2009 Commonwealth Writer's Prize

Solo by Rana Dasgupta

  Winner of 2010 Commonwealth Writers’ Prize

The Commonwealth Writers’ Prize is my favourite book award and so I’m very pleased that it lived up to my expectations and provided me with another wonderful book that I wouldn’t have discovered without it.

Solo is set in Bulgaria and as I love science I was very excited to see that the central character is a chemist. Now a blind, old man, he reflects upon how much has changed over the course of his life and explains the difficult situations he faced over the years.

I knew very little about the history of Bulgaria before reading this book and it was nice to find out so much about this country’s difficult past. The combination of both European and Asian ancestry, and the struggle against communism makes me wonder why I haven’t read more fiction set in this fascinating country before.

The book was very well written and successfully managed to combine science with literature – a feat few authors can manage without patronising readers with a scientific background or going over the heads of those that don’t.

I loved the first half of this book which followed the chemist’s life in a fairly linear fashion. He was such an endearing, slightly grumpy character, but packed with the wisdom of a long and complicated life.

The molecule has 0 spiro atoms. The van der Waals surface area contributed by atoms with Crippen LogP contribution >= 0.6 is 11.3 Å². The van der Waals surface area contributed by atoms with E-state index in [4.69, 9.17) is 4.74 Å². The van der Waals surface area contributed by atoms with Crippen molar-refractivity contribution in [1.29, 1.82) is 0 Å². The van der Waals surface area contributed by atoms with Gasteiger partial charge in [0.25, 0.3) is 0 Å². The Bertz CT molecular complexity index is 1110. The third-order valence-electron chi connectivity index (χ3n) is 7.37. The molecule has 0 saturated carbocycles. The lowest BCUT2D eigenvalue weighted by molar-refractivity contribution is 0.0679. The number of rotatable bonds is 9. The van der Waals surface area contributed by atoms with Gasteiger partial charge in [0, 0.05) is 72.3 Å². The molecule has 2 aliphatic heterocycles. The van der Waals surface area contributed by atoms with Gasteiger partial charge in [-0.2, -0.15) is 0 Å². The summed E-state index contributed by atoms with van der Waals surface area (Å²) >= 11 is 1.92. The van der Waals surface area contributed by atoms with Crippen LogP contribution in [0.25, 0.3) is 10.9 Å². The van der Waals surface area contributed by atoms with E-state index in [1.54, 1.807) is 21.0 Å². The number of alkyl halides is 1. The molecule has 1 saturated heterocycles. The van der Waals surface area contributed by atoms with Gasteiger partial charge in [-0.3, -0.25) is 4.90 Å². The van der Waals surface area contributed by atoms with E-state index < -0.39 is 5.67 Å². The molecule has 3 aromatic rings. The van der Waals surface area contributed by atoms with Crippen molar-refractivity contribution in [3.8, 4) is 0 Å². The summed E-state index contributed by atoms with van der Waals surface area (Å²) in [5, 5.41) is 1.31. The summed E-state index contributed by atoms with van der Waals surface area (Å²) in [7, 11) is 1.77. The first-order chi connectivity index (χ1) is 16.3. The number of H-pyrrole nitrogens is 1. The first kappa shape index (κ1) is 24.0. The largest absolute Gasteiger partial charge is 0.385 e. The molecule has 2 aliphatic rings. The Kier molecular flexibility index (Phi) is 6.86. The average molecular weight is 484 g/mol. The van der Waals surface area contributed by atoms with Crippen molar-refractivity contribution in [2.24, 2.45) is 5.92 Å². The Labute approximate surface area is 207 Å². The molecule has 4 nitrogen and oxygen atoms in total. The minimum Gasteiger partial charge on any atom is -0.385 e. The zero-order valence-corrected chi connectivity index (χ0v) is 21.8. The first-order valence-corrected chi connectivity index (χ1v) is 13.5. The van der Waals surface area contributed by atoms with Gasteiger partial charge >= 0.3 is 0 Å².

He switches on his television for a bit of sound to eat his beans by. He is irritated by the weather programmes that come on the international channels. Ignorant people judging the world’s weather. In that place it will be a nice day because there is pure sunshine. They estimate a nice day as when you can sit outside in sunglasses and drink coffee that no normal person can afford. Their minds cannot consider that a place is full of people cursing because there is no rain.

I found the second half much less enjoyable. It consisted of “daydreams” which could otherwise be described as a collection of short stories. The writing quality remained high, but I lost that emotional attachment to the chemist, so it felt a bit disconnected.

Overall this is a wonderful book. I recommend it to all lovers of literary fiction, if only so you learn a bit about Bulgarian history.

27 replies on “Solo by Rana Dasgupta”

The Commonwealth Writers’ Prize is my favorite as well. I’ve been reading a lot of the Best First Books from Africa lately and absolutely adoring all of them. It makes me know I want to find more of the winners of this prize.

This book sounds good, but like you, the first half sounds better. And I don’t think I’ve read anything to date set in Bulgaria either… hmm… I must rectify that 🙂

Amy, I really should read more of the Commonwealth short list. I loved We Do Not Come To You By Chance earlier this year and I’m sure the rest are equally good.

I think I need to do some research on books set in Bulgaria!

I’m a fan of the Commonwealth Writers’ Prize too. And I have this book on my TBR. I suppose I should bump it up:) And like you, I love a bit of science/scientist in my fiction.